Legal Case Study Interviews | The Careers Service Legal Case Study Interviews – Oxford University Careers Service
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Legal Case Study and commercial awareness exercises

Many commercial law firms require candidates to undertake a case study at the final interview stage.  There is not one single format, so it is advisable to ask the recruitment team what you can expect. Below are some general points and tips which have been put together from feedback from students  (at both Oxford and LSE) who have gone through the process and what we have learned from law firms. Bear in mind that recruiters are always trying to improve their processes so it is likely that they will find new ways to assess candidates each year.  It is therefore unlikely that you will find comprehensive resources to practise legal case studies in the same type of ways that you might for management consultancy case studies. In the consulting industry, case studies are extremely well established and follow a broadly similar format during the interview.

Generally speaking legal case studies are not intended to test out technical legal skills – this is partly because they need to be fair to both law and non law students.   Instead they are more likely to test the skills required to be an effective lawyer within the world of (private practice) work.  So focus your efforts on your specific law firm research, ways to demonstrate your motivation, and the skills they are seeking rather than on preparing for specific types of exercises.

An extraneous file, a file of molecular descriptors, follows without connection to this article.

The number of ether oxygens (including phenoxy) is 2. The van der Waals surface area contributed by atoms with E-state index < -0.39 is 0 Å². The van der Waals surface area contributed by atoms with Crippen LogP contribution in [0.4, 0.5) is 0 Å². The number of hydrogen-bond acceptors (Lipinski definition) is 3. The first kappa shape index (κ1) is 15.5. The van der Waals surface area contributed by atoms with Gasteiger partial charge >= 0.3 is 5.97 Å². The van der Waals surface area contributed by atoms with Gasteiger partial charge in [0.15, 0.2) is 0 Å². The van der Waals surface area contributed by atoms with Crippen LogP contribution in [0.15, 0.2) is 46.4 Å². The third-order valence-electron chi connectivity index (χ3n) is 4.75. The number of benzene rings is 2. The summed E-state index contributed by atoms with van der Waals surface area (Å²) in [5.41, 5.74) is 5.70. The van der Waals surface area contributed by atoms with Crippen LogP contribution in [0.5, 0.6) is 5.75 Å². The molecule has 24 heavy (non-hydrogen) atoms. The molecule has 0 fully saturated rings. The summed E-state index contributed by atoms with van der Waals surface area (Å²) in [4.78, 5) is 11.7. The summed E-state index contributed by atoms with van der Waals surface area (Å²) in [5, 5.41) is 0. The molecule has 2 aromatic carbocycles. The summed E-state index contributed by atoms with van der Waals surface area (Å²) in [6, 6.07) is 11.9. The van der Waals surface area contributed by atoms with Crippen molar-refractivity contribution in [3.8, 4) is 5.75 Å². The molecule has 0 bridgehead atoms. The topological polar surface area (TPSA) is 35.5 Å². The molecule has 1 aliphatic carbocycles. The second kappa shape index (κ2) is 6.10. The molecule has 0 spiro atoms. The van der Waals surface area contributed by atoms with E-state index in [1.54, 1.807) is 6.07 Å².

What is being tested?

The following skills are likely to be tested throughout the interview process:

  • commercial awareness – for example, are you thinking about the client? Are you thinking of the law firm as a business?
  • ability to think logically using common sense and in a structured way
  • ability to identify and analyse the key issues from a lot of information, perhaps under time pressure
  • ability to summarise and/or come to a conclusion given a certain set of facts
  • time management
  • dealing with pressure (time, dealing with unfamiliar facts or people) and resilience (how do you respond to being challenged? Can you defend your point of view?)
  • interpersonal skills. Are you confident in what you are saying, are you collaborative, can you develop a good rapport and productive working relationships, do you listen well, are you open to feedback, do you have a positive attitude?
  • communication, could include written work, or a presentation. Are you clear? Have you thought about the tone & the audience? Do you have a high standard of general literacy?
  • negotiation skills
  • motivation – are you enjoying this even if you feel slightly nervous?